Isn't this precious? Wouldn't your sister/mother-in-law/fraternity brother love this photo? Why don't you e-mail them this story right now?
Nicole Spiridakis for NPR
David Lienemann/Getty Images
Every day on The Bryant Park Project we do a segment called "The Most," where we bring you some of the most e-mailed, most viewed, and generally most noticed stories on the Web. We often feature a piece from NPR.org's Most E-mailed Stories list in the process, but since we're the low show on the totem pole, we too rarely find ourselves on there.
I've set out to change that. I'm attempting to get this story, the one you're reading right now, all the way to number one on the NPR.org Most E-mailed Story list, and to keep it there as long as possible.
First, I need your help. See that "E-mail Page" button at the top? Click it and send this article to someone, anyone, everyone.
To encourage as many people as possible to do this, I've studied the types of stories that appear frequently on the list and incorporated as many of their key elements as possible. After substantial research I've concluded that the following topics are the cornerstones of NPR's Most E-mailed articles:
- Food stories and recipes
- Neti pots (These ancient homeopathic devices are used for nasal irrigation. A story about them was #1 most e-mailed for 2007.)
- Star Wars
- Student life
- Scientific discoveries
- Quinoa (the super grain)
- NPR's esteemed science correspondent Robert Krulwich
- The classical arts (theater/opera/symphonic music)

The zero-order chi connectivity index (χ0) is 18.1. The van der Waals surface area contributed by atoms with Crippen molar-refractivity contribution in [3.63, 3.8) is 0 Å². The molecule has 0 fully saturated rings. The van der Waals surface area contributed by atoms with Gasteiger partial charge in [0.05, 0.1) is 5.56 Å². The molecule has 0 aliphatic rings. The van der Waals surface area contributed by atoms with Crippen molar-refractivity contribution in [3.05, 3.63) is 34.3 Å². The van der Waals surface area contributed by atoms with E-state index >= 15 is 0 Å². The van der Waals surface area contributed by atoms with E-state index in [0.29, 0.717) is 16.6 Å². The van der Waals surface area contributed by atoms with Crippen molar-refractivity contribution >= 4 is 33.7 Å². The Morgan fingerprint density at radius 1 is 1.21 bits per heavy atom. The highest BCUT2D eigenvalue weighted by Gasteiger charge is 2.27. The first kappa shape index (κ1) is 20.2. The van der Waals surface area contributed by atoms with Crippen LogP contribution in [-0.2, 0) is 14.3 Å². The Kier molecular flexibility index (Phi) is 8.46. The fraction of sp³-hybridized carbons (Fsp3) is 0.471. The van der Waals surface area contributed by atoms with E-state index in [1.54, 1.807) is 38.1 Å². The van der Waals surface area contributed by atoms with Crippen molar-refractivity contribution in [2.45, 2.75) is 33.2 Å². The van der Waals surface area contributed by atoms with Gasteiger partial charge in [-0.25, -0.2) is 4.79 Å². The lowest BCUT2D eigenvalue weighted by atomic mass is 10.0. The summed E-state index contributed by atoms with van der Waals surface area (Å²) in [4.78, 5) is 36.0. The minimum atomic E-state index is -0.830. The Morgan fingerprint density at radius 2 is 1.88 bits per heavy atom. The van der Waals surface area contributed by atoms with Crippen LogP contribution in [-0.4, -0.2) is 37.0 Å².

- Republican presidential candidate Ron Paul
- "This I Believe" pieces (stories of personal tragedy/loss and the overcoming of said loss)
With these popular topics in mind, I present the following NPR piece.
The Greatest Story Ever E-mailed
I was making quinoa cakes shaped like Yoda the day my dog, Pavarotti Skywalker, died. He was chasing the tennis ball, playing in the yard, when he was crushed to death by NPR's esteemed science correspondent Robert Krulwich.
I haven't made Yoda-shaped quinoa cakes since.
But I believe in moving on, and I know the only way to move beyond my beloved Pavarotti Skywalker's death is to enjoy the food we enjoyed together so many times.
So I'm in my apartment in Brooklyn, where I bring one-and-a-half cups of water to a boil in a medium saucepan, wash and drain a cup of quinoa, and simmer the quinoa in the covered saucepan.
While the quinoa cooks, I like to prepare my palate for the feast by using a neti pot to irrigate my nasal passages. Mmmm ... saline solution.
As we all know, a good nasal irrigation usually takes about 20 minutes, which is also how long it takes the quinoa to absorb all the water. Stir one lightly beaten egg into the quinoa, separate the mixture into clumps, and arrange them on a baking sheet, each in the shape of Yoda. After chilling them in the fridge, put them in a hot, oiled skillet.
That sizzle was always Pavarotti Skywalker's favorite part.
While the quinoa cakes fry, read up on a fascinating study from the scientific journal Child Development. This one says that if you teach your kids their intelligence is capable of increasing, they do better in school. It's a self-fulfilling prophecy!
Eight to 10 minutes later you've read the piece and the quinoa cakes are golden brown, which means they're done.
Seeing them in my kitchen brings back a flood of memories. Pavarotti Skywalker and I sure had some good times together. I want the healing to begin. I know it must. But something is holding me back. Suddenly, I realize what I have to do...
"Hey, NPR's esteemed science correspondent Robert Krulwich," I say, "you want a quinoa cake shaped like Yoda?"
"Uh, sure, thanks," Krulwich replies, and takes a bite. "Mmmm, these are good."
"They sure are Robert Krulwich, they sure are."
"Hey, Dan," he continues. "I'm really sorry I killed your dog."
"That's OK, Robert Krulwich. That's OK. "
Breaking bread with someone has never made me feel so whole. And now I'm pleased to report that I've welcomed a new puppy into my life. I named him Ron Paul.